Flash Crash Day (May 6, 2010)
Defendants admitted to aggressively using the dynamic layering program and other spoof orders on May 6, 2010, according to the Order. More specifically, the Order finds that Defendants used the dynamic layering program for a cumulative time of over 4 hours and 25 minutes on the Flash Crash Day. The program placed orders that were modified over 81,000 times that day, with only 81 lots resulting in executed trades. Before being cancelled at 1:40 p.m. CT, the orders represented approximately $170 million to over $200 million worth of persistent downward pressure on the E-mini S&P price and represented 20-29% of the entire sell-side of the order book. Further, Defendants placed additional resting spoof orders in the order book to exacerbate the effects of the dynamic layering program. The Order also finds that Defendants’ actions contributed to an extreme order book imbalance in the E-mini S&P market and that the CFTC’s and Securities and Exchange Commission’s Preliminary Findings Regarding the Events of May 6, 2010 noted that the significant imbalance between sell orders and buy orders contributed to a sudden loss of liquidity in the E-mini S&P market that day and that this loss of liquidity, in conjunction with other market events, directly contributed to the E-mini S&P price crash.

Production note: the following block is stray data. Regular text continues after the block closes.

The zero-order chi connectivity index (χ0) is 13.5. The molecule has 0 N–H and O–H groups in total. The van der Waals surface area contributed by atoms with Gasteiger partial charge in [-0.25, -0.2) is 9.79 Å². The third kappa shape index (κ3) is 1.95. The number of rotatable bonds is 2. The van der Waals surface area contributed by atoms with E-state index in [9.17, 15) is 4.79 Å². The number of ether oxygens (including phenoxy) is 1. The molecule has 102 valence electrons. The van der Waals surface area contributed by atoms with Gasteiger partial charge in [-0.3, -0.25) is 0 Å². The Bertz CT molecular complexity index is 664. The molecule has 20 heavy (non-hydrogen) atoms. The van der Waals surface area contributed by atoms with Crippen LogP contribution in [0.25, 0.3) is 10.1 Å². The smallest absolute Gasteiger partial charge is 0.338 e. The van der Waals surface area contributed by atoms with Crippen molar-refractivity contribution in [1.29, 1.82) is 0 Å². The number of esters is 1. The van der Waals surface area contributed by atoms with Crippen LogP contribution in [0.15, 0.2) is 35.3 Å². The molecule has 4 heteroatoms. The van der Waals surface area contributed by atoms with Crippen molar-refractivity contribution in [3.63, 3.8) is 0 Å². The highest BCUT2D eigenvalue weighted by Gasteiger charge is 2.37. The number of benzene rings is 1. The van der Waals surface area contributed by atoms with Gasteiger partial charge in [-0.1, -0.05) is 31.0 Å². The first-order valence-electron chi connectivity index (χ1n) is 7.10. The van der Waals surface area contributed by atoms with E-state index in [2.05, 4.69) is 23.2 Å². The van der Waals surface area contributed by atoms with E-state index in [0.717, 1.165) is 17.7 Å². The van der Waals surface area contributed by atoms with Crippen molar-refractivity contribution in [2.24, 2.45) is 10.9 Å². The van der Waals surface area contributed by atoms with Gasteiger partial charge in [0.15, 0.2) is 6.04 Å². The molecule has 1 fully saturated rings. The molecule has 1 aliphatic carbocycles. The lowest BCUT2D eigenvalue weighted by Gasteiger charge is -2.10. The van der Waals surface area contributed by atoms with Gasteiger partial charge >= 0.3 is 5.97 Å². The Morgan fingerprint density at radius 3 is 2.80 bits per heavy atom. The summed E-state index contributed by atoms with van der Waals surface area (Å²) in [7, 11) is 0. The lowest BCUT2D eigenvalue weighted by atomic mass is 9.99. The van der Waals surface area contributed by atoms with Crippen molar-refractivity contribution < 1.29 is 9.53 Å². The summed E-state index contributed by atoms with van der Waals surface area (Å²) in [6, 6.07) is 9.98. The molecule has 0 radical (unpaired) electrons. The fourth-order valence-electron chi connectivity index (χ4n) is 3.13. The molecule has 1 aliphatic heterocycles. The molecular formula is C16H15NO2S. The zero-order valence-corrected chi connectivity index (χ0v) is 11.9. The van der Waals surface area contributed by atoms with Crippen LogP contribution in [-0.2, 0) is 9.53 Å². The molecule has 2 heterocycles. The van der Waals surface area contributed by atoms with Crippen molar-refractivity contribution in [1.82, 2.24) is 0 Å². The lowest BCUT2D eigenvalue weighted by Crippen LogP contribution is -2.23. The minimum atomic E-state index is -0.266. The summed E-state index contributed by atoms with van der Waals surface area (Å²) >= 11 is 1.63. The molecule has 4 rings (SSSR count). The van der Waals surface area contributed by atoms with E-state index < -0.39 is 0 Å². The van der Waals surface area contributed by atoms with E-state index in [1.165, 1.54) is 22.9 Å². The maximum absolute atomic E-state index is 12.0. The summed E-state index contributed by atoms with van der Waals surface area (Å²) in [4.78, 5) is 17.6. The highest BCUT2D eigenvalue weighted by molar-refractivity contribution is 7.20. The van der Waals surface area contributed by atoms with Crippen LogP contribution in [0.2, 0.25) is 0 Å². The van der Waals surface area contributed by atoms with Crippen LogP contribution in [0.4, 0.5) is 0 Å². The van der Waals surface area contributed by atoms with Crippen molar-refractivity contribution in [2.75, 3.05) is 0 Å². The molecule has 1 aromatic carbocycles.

Related Criminal Action
Last week, Sarao pleaded guilty in the U.S. District Court for the Northern District of Illinois to one count of spoofing and one count of wire fraud in a related criminal action.
The CFTC Division of Enforcement staff members responsible for this matter are Jeff Le Riche, Jo Mettenburg, Jenny Chapin, Allison Sizemore, Carlin Metzger, Elizabeth Padgett, Mary Lutz, Jordon Grimm, Rick Glaser, and Charles Marvine, as well as former Division of Enforcement staff member Jessica Harris.
The CFTC thanks and acknowledges the assistance of the Chicago Mercantile Exchange, the U.S. Department of Justice, the Federal Bureau of Investigation, the U.K. Financial Conduct Authority, the Guernsey Financial Services Commission, and the Metropolitan Police International Assistance Unit, Scotland Yard. The CFTC also recognizes the cooperation of the Securities and Exchange Commission.
Last Updated: November 17, 2016